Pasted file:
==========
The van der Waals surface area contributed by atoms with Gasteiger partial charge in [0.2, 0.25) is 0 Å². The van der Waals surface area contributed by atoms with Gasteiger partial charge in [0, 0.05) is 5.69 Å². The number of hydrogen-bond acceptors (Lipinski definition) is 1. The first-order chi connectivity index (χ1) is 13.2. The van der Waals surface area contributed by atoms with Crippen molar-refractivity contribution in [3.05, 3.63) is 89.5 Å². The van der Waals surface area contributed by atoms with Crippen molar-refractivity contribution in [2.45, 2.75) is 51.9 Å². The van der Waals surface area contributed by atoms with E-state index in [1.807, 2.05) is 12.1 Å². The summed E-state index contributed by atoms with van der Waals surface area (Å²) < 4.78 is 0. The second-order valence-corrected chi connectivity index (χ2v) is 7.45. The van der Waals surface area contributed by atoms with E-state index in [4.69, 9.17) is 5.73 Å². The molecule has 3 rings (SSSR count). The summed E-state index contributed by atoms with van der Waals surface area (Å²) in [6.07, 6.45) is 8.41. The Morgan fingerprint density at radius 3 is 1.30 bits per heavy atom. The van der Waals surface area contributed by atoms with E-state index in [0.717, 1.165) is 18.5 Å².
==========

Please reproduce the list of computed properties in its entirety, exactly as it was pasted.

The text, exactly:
The van der Waals surface area contributed by atoms with Gasteiger partial charge in [0.2, 0.25) is 0 Å². The van der Waals surface area contributed by atoms with Gasteiger partial charge in [0, 0.05) is 5.69 Å². The number of hydrogen-bond acceptors (Lipinski definition) is 1. The first-order chi connectivity index (χ1) is 13.2. The van der Waals surface area contributed by atoms with Crippen molar-refractivity contribution in [3.05, 3.63) is 89.5 Å². The van der Waals surface area contributed by atoms with Crippen molar-refractivity contribution in [2.45, 2.75) is 51.9 Å². The van der Waals surface area contributed by atoms with E-state index in [1.807, 2.05) is 12.1 Å². The summed E-state index contributed by atoms with van der Waals surface area (Å²) < 4.78 is 0. The second-order valence-corrected chi connectivity index (χ2v) is 7.45. The van der Waals surface area contributed by atoms with E-state index in [4.69, 9.17) is 5.73 Å². The molecule has 3 rings (SSSR count). The summed E-state index contributed by atoms with van der Waals surface area (Å²) in [6.07, 6.45) is 8.41. The Morgan fingerprint density at radius 3 is 1.30 bits per heavy atom. The van der Waals surface area contributed by atoms with E-state index in [0.717, 1.165) is 18.5 Å².